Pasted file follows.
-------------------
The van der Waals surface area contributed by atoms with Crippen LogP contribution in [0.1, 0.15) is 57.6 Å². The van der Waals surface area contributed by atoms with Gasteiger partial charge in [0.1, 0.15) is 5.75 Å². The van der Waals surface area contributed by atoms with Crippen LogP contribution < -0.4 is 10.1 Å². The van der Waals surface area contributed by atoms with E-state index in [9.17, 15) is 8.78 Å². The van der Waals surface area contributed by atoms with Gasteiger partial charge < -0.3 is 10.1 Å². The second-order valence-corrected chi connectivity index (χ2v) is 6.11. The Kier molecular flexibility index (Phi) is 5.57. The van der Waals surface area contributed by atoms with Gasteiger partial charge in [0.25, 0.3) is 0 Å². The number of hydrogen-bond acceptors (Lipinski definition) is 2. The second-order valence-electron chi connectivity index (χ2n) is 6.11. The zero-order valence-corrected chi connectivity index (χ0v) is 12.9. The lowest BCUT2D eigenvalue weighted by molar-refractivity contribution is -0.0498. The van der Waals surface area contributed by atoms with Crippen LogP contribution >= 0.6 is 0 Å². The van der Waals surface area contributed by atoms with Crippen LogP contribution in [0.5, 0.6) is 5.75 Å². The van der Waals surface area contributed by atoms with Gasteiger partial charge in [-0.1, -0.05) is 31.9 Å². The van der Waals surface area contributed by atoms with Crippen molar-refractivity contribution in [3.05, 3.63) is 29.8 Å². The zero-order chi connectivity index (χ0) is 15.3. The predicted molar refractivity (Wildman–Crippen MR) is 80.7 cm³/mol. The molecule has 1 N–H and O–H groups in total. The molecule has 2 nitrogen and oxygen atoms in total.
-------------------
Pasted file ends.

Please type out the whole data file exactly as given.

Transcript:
The van der Waals surface area contributed by atoms with Crippen LogP contribution in [0.1, 0.15) is 57.6 Å². The van der Waals surface area contributed by atoms with Gasteiger partial charge in [0.1, 0.15) is 5.75 Å². The van der Waals surface area contributed by atoms with Crippen LogP contribution < -0.4 is 10.1 Å². The van der Waals surface area contributed by atoms with E-state index in [9.17, 15) is 8.78 Å². The van der Waals surface area contributed by atoms with Gasteiger partial charge < -0.3 is 10.1 Å². The second-order valence-corrected chi connectivity index (χ2v) is 6.11. The Kier molecular flexibility index (Phi) is 5.57. The van der Waals surface area contributed by atoms with Gasteiger partial charge in [0.25, 0.3) is 0 Å². The number of hydrogen-bond acceptors (Lipinski definition) is 2. The second-order valence-electron chi connectivity index (χ2n) is 6.11. The zero-order valence-corrected chi connectivity index (χ0v) is 12.9. The lowest BCUT2D eigenvalue weighted by molar-refractivity contribution is -0.0498. The van der Waals surface area contributed by atoms with Crippen LogP contribution >= 0.6 is 0 Å². The van der Waals surface area contributed by atoms with Crippen LogP contribution in [0.5, 0.6) is 5.75 Å². The van der Waals surface area contributed by atoms with Gasteiger partial charge in [-0.1, -0.05) is 31.9 Å². The van der Waals surface area contributed by atoms with Crippen molar-refractivity contribution in [3.05, 3.63) is 29.8 Å². The zero-order chi connectivity index (χ0) is 15.3. The predicted molar refractivity (Wildman–Crippen MR) is 80.7 cm³/mol. The molecule has 1 N–H and O–H groups in total. The molecule has 2 nitrogen and oxygen atoms in total.